Small changes–like 1 or 2%–in your interest rate can add up to thousands or tens of thousands of dollars over the life of your loan, depending on how much you’ve borrowed.

Compare these interest rates to see the difference:

Original balance | $35,000 | $35,000 | $35,000 |
---|---|---|---|

Repayment terms | 10 years | 10 years | 10 years |

Interest rate | 3% | 5% | 8% |

Monthly payment | $337.96 | $371.23 | $424.65 |

Total interest paid | $5,555 | $9,574 | $15,958 |

Total paid | $40,555 | $44,574 | $50,958 |

This example illustrates why it’s critical for borrowers to not only understand their interest rate, but to also get the best rate possible in order to save thousands of dollars on their student loan debt.

**How to know if you’re getting a “good” interest rate**

Has this guide sufficiently scared you into wondering if you’re actually getting a good deal on your interest rate or overpaying?

Well, good!

The first step to taking control of your student loans (and possibly saving a bunch of money) is taking stock of your current situation and figuring out where you stand.

As a general measure, your student loan interest rates generally are closely tied to mortgage rates. So, if you’re paying more than today’s mortgage rates, it may be time to investigate your options.

But, you can also get customized rate estimates from companies like Credible and Lendkey for free–without a credit check.

That way, you can learn quickly if you might qualify for a lower rate based on your specific loans and circumstances.

**Getting a better interest rate**

If you’re on the market for a better rate, then there are a few things to know.

Factors that affect your interest rate may include:

- Credit score/history
- Student loan payment history
- Degree/academic achievement
- Current and future earnings
- Savings habits

Many lenders perform a traditional credit check and base their rates on credit scores, but a company like Earnest refinances student loan debt with an alternative underwriting process that considers a broader range of factors than traditional credit checks.

**Variable vs Fixed interest rates**

After doing your research and identifying a lender that offers you a better interest rate, then your next question is likely: variable or fixed interest?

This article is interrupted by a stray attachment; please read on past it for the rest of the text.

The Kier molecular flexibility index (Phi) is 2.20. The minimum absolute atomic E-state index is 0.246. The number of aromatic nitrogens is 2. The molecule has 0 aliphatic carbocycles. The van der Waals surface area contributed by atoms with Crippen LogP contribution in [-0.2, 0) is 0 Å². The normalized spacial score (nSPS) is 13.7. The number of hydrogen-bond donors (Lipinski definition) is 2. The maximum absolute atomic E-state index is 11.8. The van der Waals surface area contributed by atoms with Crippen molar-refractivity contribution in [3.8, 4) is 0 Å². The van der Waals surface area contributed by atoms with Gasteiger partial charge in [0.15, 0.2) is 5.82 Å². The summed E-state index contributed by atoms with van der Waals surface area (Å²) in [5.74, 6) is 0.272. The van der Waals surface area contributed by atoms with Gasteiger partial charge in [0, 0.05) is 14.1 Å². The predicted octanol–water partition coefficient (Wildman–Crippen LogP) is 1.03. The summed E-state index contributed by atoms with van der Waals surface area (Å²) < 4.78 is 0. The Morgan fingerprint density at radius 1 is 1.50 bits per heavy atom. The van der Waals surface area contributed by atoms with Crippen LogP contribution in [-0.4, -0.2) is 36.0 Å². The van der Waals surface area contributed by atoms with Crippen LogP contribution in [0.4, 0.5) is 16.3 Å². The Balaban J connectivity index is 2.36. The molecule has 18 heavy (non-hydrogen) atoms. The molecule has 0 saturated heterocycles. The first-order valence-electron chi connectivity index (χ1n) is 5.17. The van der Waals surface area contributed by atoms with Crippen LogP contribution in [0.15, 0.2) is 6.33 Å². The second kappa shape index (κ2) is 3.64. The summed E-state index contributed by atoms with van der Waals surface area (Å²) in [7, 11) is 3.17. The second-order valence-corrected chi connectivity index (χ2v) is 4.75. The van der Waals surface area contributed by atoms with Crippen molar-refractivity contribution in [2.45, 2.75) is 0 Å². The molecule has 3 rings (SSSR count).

Many lenders offer the option for borrowers to choose either a fixed-rate interest (interest rate remains the same for the life of the line, unless it’s refinanced) or a variable-rate interest (interest rate fluctuates and can change up to once every X-number of days, based on market rates).

Choosing which one is right for you is generally an exercise in risk analysis–do you mind risk or no?

Variable rates can save you a bunch of money if interest rates are low and stay low. Or, rates end up dropping over the life of your loan to a rate that’s below fixed.

But, there is market volatility involved. It’s impossible to know exactly how rates will change in the coming years.

As a general rule, if you want to avoid risk, then you may want to choose a fixed-rate loan. If you’re more interested in saving money and variable rates are low, then you may want to choose a variable rate loan. You could possibly refinance in the future if rates rise.

Lastly, the shorter the repayment period on your loan balance, the more appealing variable rate loans should seem. Market rates generally do not fluctuate much over short periods of time.

**Other factors (besides interest rate) to consider**

Although interest rates are an incredibly important aspect of your student loan, it is not the only thing to consider.

When finding the right loan for you, you’ll want to take into account the whole loan, including:

- Repayment period
- Customer service/support
- Borrower protections
- Additional fees or

So, while a lower rate may be better, be careful that it doesn’t come with any strings attached.